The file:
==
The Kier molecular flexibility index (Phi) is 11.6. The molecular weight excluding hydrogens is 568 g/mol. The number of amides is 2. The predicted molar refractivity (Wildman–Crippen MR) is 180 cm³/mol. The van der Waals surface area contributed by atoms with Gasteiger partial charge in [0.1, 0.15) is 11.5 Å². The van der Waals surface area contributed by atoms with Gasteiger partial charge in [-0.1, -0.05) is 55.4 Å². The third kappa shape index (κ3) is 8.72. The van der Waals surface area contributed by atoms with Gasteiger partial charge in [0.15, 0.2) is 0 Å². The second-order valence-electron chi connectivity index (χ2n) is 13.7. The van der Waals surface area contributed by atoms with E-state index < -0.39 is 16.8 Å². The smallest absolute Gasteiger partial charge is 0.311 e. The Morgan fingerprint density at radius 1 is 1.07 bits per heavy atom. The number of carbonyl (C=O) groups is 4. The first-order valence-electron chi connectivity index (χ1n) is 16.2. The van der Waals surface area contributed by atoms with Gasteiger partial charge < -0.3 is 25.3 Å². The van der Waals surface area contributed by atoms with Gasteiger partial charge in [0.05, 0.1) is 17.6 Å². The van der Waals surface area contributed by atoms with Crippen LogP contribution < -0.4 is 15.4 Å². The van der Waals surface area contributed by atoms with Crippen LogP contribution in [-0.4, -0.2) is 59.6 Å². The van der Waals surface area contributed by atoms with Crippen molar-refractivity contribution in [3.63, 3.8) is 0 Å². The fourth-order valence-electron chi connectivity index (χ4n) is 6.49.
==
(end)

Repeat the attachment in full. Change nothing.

The Kier molecular flexibility index (Phi) is 11.6. The molecular weight excluding hydrogens is 568 g/mol. The number of amides is 2. The predicted molar refractivity (Wildman–Crippen MR) is 180 cm³/mol. The van der Waals surface area contributed by atoms with Gasteiger partial charge in [0.1, 0.15) is 11.5 Å². The van der Waals surface area contributed by atoms with Gasteiger partial charge in [-0.1, -0.05) is 55.4 Å². The third kappa shape index (κ3) is 8.72. The van der Waals surface area contributed by atoms with Gasteiger partial charge in [0.15, 0.2) is 0 Å². The second-order valence-electron chi connectivity index (χ2n) is 13.7. The van der Waals surface area contributed by atoms with E-state index < -0.39 is 16.8 Å². The smallest absolute Gasteiger partial charge is 0.311 e. The Morgan fingerprint density at radius 1 is 1.07 bits per heavy atom. The number of carbonyl (C=O) groups is 4. The first-order valence-electron chi connectivity index (χ1n) is 16.2. The van der Waals surface area contributed by atoms with Gasteiger partial charge < -0.3 is 25.3 Å². The van der Waals surface area contributed by atoms with Gasteiger partial charge in [0.05, 0.1) is 17.6 Å². The van der Waals surface area contributed by atoms with Crippen LogP contribution < -0.4 is 15.4 Å². The van der Waals surface area contributed by atoms with Crippen LogP contribution in [-0.4, -0.2) is 59.6 Å². The van der Waals surface area contributed by atoms with Crippen molar-refractivity contribution in [3.63, 3.8) is 0 Å². The fourth-order valence-electron chi connectivity index (χ4n) is 6.49.